How Your Business can Keep Coffee Safe for Consumption

If you sell or serve coffee, follow these tips to ensure it’s not just tasty, but safe to drink.
November 18, 2021

Air, moisture, heat and light: what do these things have in common? They are all natural enemies of the coffee bean!

Most people don’t think coffee poses any food safety risks, but coffee beans can harbour harmful bacteria. Additionally, if not cleaned or maintained properly, coffee machines can become dirty or have mould build up inside that can contaminate the drink. Customers can get sick with food poisoning if Food Handlers fail to take the proper precautions, or neglect the coffee maker as part of the cleaning schedule.

5 tips to keep coffee safe from food safety risks

From sourcing to serving, food safety needs to be part of the process of getting coffee to the consumer.

1. Start with the supplier

Are your beans from a reliable source? Just like with food products, you need to inspect coffee deliveries upon arrival at your business, and only purchase from reputable suppliers whom you’re sure follow proper safety practices. If the beans arrive pre-roasted, they should have a glossy appearance, as oils are still escaping from the beans. This is a rare product in which oil is actually a sign of freshness.

Packaging also provides a clue to the contents’ quality. Because freshly roasted beans emit gas, there should be a valve in the packaging from which that gas can escape.

2. Buy the right amount

With a product like coffee, you don’t want to stock up on a lifetime supply. To ensure freshness and safety, only buy the amount you need. Almost immediately after roasting, beans lose their freshness. Buy enough for one or two weeks, but no more. Because air exposure harms beans, consider dividing beans to be used first into small portions, and keep the larger portions in an airtight container.

3. Focus on storage

Coffee beans or grounds should be stored in airtight, opaque (preferably ceramic) containers that protect it from bacteria or foreign objects. It should be stored in a cool, dry place to prevent a fungus from growing. Never store coffee in the refrigerator or freezer — the beans will absorb tastes and smells from other products in the fridge. Also, the moisture in the fridge or freezer can spoil the beans.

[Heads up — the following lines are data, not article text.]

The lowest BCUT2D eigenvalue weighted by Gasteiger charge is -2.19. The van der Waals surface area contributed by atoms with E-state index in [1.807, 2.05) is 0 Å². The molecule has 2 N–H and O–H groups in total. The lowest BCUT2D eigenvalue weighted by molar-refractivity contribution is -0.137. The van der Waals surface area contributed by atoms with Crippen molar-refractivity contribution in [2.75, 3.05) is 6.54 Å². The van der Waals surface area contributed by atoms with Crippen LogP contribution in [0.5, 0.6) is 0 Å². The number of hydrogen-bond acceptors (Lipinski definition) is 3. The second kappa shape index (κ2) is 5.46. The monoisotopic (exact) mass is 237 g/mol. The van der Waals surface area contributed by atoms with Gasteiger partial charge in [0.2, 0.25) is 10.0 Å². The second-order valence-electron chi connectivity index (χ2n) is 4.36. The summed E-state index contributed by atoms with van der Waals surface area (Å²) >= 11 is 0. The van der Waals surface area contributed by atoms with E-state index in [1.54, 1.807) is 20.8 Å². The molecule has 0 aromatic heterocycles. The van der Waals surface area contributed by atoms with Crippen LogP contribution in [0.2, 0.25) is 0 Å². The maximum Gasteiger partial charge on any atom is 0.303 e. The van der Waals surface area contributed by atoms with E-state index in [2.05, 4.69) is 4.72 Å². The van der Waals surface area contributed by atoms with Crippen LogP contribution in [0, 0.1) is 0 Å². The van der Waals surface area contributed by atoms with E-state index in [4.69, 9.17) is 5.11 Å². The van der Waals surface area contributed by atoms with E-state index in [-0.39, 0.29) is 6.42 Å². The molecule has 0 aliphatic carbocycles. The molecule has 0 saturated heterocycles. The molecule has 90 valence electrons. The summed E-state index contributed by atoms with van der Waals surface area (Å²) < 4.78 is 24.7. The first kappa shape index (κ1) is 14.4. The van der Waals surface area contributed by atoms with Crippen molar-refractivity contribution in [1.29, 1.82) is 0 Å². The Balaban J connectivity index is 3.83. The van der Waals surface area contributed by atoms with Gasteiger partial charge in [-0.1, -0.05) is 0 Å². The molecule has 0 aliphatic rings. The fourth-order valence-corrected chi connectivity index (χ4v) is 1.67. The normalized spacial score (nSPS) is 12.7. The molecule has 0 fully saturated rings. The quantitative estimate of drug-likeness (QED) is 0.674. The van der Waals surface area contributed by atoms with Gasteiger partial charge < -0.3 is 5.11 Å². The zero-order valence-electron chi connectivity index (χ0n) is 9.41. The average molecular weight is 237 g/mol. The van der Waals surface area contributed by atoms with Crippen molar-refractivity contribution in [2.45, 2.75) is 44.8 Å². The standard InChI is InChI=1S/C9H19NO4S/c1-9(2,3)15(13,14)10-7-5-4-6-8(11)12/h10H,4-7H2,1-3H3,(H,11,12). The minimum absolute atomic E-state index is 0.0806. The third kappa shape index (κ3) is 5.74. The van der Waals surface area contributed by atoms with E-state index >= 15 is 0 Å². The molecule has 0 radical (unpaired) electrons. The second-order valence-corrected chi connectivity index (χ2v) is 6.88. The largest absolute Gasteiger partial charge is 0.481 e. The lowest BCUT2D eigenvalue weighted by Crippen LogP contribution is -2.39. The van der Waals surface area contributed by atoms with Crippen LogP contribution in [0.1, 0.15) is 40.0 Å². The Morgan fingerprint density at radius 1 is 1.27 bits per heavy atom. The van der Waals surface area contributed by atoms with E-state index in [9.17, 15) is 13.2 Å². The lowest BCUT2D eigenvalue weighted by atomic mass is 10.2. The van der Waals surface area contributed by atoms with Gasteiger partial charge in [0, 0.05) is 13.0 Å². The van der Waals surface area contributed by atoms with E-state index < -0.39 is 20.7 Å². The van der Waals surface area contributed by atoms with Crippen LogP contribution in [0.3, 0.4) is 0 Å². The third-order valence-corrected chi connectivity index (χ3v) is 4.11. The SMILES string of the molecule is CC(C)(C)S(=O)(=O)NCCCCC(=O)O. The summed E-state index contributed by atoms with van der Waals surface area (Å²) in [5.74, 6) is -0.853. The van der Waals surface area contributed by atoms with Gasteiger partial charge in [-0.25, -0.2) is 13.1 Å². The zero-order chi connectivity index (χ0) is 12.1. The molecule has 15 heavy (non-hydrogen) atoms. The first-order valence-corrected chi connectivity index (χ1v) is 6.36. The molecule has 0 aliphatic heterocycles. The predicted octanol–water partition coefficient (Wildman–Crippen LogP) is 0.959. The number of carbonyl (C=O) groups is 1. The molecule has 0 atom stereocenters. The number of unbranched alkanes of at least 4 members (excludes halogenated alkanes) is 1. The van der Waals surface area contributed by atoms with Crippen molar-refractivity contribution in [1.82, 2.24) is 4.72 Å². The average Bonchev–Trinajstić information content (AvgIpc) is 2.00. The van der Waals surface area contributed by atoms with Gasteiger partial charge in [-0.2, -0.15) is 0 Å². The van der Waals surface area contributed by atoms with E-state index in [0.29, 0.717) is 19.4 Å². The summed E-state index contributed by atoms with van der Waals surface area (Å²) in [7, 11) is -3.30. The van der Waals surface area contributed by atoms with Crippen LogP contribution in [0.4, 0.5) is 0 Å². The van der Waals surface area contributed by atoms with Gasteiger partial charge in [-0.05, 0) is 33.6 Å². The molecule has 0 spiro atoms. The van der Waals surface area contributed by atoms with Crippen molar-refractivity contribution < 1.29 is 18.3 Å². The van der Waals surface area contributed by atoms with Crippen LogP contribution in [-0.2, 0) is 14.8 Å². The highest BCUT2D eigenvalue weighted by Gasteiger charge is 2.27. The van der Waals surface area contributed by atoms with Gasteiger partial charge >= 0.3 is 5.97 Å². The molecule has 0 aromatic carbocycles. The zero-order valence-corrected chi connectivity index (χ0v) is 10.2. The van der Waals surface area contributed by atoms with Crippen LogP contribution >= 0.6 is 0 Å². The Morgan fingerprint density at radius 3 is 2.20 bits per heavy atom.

Keep beans away from sources of steam in your food business, as the heat and humidity will cause them to spoil more quickly.

4. Get rid of expired goods

Expired milk and creamers can be dangerous and should always be thrown out. But it's also important to remember that non-dairy creamers and other milk substitutes that people put in their coffee can also expire and cause a food safety issue — they can even be contaminated with Salmonella. Put milk substitutes in a cool place, and check them frequently to ensure they’re not expired. Toss them before their use-by date.

5. Clean the coffee machine

This sounds obvious, but it’s not always clear in a busy food business that all parts of the coffee machine need cleaning. The water container or filter box need attention; if they are not properly cleaned, bacteria and mould can form.

When staff make coffee, they may leave the paper filter with used grounds in the machine until the next pot. This should be avoided, because bacteria and mould can grow on the damp paper and grounds. Throw out or compost paper filters after every use.

Coffee machines should be part of your food business’s cleaning schedule. Download and use the Canadian Institute of Food Safety’s (CIFS) Restaurant Cleaning Checklist to help ensure that all the necessary items are cleaned on a regular basis, including coffee machines and espresso makers.